Definitely the challenges to solve during the shooting day. I love to improvise and to play to come to unexpected results, although many times, I love to work out a clear concept that I have in mind. I try to stay away from post-production to avoid time sitting behind the computer. I love the raw outcome.

 
 
 
Imke Ligthart by WUL Magazine
 
 
 

‘PEOPLE WERE COMING AND LAUGHING ALL THE TIME AND TELLING ME LATER THAT IT'S COOL THAT THE SUBJECT WAS SO ACCESSIBLE AND CANDID’

Tell about the exhibition of the project in Warsaw and the preparation for it. What were the memorable questions or comments you got then? 

It was exhibited as a part of the series of exhibitions organised by Warsaw young artists collective called BAS. Curator Misia Sobieraj asked me if I have something that I want to show and I've shared this funny series that she loved. People were coming and laughing all the time and telling me later that it's cool that the subject was so accessible and candid.

 
 
 
Imke Ligthart by WUL Magazine
Imke Ligthart by WUL Magazine
 
 
 

‘I SEE AMSTERDAM A BIT LIKE A VILLAGE, BUT OF COURSE, IT ALL DEPENDS ON YOUR OWN MINDSET. FOR NOW, I LEFT AMSTERDAM BECAUSE I GOT A BIT TIRED OF CITY LIFE’

 

You took part in one of the issues of Ordinary Magazine, conceptualized by Max Siedentopf and Yuki Kappes, Issue 4 Socks, in which the seemingly ordinary piece of clothing is approached from different creative perspectives. Tell about this project, how did you receive an offer to participate, and the idea for the photo you have contributed to this issue.  

Max is a friend of a friend, he saw my pictures and sent me an invite for the project. A sock was sent to me, and immediately I thought about ‘the sock monster.’ We all know this problem of missing socks for unexplainable reasons, my mom always said that the sock monster must have gotten them. There you go.

Who was the most memorable professor during your studies? What was special about him or his method of teaching?

Nobody from my Photography department really comes to my mind even although, if I have to I would like to mention Edel Verzijl with her motivating approach and Jean Jack for his humorous being, and hip shots. There was a teacher from the Fine Arts department, I had a much better understanding than with most of the photography teachers, there was more freedom to explore, and fewer limitations.

How would you describe Amsterdam from a creative perspective? Is it easy to connect with other photographers and be a part of the fashion scene?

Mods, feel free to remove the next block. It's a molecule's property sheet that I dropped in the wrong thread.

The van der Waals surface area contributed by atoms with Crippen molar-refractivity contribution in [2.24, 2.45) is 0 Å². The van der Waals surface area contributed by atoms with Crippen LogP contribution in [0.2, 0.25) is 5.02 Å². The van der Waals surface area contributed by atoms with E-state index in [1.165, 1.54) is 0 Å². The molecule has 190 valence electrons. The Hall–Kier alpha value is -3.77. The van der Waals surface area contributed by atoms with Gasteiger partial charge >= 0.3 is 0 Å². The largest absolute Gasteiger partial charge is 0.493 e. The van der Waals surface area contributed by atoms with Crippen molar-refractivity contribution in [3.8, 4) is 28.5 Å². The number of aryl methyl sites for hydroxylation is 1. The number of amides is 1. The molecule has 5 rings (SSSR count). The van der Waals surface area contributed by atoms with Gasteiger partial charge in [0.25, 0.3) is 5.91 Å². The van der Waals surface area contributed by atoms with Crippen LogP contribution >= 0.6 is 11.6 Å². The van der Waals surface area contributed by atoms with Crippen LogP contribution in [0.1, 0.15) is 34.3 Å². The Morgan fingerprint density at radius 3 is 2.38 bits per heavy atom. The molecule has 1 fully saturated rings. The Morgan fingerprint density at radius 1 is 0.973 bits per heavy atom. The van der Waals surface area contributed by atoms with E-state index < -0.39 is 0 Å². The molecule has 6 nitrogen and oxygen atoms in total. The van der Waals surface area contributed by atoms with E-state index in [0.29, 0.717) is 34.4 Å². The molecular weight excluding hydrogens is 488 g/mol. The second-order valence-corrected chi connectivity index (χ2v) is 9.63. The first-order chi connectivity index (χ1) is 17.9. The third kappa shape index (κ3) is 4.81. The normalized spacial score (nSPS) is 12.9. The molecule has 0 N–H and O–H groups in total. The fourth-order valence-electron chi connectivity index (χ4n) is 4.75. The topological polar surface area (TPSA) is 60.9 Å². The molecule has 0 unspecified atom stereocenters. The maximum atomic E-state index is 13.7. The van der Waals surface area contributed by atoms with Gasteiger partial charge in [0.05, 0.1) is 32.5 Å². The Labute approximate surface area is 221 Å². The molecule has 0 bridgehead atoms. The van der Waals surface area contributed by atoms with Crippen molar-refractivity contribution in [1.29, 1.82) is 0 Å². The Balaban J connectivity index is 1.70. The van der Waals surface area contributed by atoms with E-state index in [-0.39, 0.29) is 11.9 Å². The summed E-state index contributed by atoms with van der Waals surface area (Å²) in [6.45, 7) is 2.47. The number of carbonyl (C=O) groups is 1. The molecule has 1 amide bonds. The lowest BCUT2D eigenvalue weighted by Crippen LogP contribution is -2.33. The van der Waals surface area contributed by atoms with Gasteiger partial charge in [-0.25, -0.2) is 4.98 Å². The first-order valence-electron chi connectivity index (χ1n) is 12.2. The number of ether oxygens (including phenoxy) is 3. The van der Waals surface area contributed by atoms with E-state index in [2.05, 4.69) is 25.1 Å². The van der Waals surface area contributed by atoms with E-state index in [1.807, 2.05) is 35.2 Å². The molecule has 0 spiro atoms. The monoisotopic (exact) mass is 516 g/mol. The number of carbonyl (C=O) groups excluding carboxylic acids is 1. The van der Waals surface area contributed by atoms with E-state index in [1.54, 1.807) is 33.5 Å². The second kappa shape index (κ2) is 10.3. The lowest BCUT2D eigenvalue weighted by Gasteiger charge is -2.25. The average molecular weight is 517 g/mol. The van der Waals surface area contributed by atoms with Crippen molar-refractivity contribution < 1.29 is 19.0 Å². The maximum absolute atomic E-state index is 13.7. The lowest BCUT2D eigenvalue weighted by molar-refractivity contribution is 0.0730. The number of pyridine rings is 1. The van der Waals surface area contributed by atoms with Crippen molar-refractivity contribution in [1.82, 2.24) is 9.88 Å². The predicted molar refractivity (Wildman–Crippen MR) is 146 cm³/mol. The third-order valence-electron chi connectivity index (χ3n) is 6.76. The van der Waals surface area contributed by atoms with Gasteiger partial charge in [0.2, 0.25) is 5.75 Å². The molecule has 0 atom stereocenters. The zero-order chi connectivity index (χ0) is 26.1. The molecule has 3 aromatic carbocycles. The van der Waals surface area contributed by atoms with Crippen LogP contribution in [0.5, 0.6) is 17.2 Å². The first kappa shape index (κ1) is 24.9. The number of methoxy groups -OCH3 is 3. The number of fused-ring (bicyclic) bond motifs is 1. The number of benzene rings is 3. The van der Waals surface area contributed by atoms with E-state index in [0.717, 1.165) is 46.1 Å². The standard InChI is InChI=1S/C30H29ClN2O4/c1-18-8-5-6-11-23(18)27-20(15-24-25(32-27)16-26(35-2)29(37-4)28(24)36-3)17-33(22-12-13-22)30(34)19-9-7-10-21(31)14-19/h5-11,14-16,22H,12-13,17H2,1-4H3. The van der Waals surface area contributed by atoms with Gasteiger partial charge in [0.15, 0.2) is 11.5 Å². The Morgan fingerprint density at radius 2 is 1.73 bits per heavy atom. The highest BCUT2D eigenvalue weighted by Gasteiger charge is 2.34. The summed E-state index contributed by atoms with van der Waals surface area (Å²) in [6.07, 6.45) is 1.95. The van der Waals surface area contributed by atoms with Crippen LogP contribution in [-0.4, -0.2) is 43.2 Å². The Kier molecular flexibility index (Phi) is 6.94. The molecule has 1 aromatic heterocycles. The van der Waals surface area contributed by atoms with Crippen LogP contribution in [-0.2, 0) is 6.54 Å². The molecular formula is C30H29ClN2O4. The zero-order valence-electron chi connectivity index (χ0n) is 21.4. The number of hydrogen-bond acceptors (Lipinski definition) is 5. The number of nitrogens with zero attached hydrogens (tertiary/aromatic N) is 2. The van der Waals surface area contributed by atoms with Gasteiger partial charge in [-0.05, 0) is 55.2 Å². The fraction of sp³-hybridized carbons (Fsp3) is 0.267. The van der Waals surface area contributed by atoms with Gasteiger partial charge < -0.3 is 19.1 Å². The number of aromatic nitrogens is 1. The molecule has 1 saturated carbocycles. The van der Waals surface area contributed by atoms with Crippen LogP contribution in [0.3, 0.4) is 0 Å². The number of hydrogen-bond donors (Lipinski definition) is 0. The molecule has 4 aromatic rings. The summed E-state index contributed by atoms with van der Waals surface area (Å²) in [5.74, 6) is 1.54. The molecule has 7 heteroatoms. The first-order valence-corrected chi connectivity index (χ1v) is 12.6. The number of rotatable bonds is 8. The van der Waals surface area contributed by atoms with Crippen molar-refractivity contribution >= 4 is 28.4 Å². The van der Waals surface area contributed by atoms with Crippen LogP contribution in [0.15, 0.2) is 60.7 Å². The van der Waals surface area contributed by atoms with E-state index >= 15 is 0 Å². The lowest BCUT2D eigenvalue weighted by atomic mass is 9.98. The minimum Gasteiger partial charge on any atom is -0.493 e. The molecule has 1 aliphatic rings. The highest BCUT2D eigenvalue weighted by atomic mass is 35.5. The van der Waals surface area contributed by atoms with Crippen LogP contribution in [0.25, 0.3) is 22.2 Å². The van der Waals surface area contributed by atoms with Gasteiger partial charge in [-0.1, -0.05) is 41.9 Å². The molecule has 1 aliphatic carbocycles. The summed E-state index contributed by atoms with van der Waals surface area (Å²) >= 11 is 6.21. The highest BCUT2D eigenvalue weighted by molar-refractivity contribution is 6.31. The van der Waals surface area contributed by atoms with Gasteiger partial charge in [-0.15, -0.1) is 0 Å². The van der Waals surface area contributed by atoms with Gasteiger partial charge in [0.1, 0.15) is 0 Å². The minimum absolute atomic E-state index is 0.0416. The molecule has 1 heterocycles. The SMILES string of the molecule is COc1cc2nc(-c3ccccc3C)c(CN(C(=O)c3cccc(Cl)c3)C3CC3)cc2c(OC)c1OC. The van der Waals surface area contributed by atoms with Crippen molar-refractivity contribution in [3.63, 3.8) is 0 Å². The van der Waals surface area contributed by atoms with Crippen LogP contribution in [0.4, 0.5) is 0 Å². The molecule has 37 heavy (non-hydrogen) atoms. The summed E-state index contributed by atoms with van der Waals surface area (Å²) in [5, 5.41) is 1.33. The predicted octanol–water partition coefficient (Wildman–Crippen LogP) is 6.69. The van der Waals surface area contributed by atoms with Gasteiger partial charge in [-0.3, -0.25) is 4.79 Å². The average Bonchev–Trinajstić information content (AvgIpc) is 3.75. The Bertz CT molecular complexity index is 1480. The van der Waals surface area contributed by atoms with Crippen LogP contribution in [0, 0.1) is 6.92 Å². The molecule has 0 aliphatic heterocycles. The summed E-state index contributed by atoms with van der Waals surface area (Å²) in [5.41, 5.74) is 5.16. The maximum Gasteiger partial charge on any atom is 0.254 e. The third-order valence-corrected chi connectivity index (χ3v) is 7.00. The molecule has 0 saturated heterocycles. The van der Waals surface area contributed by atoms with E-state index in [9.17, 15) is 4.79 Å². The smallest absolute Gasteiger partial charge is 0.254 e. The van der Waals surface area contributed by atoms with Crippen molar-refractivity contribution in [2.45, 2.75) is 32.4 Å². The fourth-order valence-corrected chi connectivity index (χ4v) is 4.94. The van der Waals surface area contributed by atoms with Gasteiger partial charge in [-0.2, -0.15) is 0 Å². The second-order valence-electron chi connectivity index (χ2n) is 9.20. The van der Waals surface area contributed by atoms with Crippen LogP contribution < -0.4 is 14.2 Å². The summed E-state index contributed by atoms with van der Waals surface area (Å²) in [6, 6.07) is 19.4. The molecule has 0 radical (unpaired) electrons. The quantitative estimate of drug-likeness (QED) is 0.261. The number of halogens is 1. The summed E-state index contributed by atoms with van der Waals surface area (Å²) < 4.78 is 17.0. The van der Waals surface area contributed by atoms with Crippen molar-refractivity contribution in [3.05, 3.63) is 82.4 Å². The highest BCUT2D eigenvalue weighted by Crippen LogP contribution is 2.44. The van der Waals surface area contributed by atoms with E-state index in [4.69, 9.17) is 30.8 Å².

Amsterdam is great for that! Many of my friends in Amsterdam are photographers or other creatives. I see Amsterdam a bit like a village, but of course, it all depends on your own mindset. For now, I left Amsterdam because I got a bit tired of city life, full agendas with nothing and the idea that ‘you have to be something, otherwise you don’t count.’

 
 
 
Imke Ligthart by WUL Magazine
 
 
 

Tell about the Pairs Project, work with Duran Lantik and Das Leben am Haverkamp brand.

For this series, I had to choose a designer, borrow clothes and do the styling myself to shoot one roll of film and send this to the magazine. They developed the film, and this got published. I could choose a designer to work with for this series, and the choice to go with Duran and Haverkamp was easy to make since I’m close to both brands and their philosophy.

Duran - his collection was inspired by South African transgender sex workers living under a bridge, which gave me the idea to shoot this series in an Amsterdam bush where many gay men come for having secret sex. It was a bit of a dirty place actually, very fun to shoot!

For Das Leben am Haverkamp I went to a very conservative village called Katwijk, the birth town of one of the designers. I translated it into ‘Welcome to Cathood’, and brought some queerness into this place.

One of the recurring themes in your works is nature while you create a contrast between the beautiful, saturated natural environment and the person who exists in it, uninterrupting it. What fascinates you about nature and what is important for you in the symbolism you create? 

Human vs. Nature has always been my biggest fascination, the way we as humans treat the world and how we look at it and move in it. How human interruptions become a new (fake) nature in many different ways. But also what can we do to connect back to nature, learn from it, and listen to it.

 
 
 
 
 
Imke Ligthart by WUL Magazine
Imke_Ligthart_by_WUL_Magazine_23.jpg
 
Imke Ligthart by WUL Magazine
 
 
 

Name two fashion designers who inspire you or whose latest collections left you speechless. 

Duran Lantink and Duran Lantink. I’m a fan of his work and a way of working. He has no problem with cutting CHANEL in pieces to create a new piece out of it. In his latest collection, he is using old stock material to make a new collection. He recycles and is critical of society. On top of this, he is 100% his own and always original.

What concerns you the most?

Overconsumption in this world, the fashion industry, brainwashed minds.

What’s next?  

Tomorrow.



Check out WÜL interview with Max Siedentopf and JP Bonino on their mutual project the Banana Book here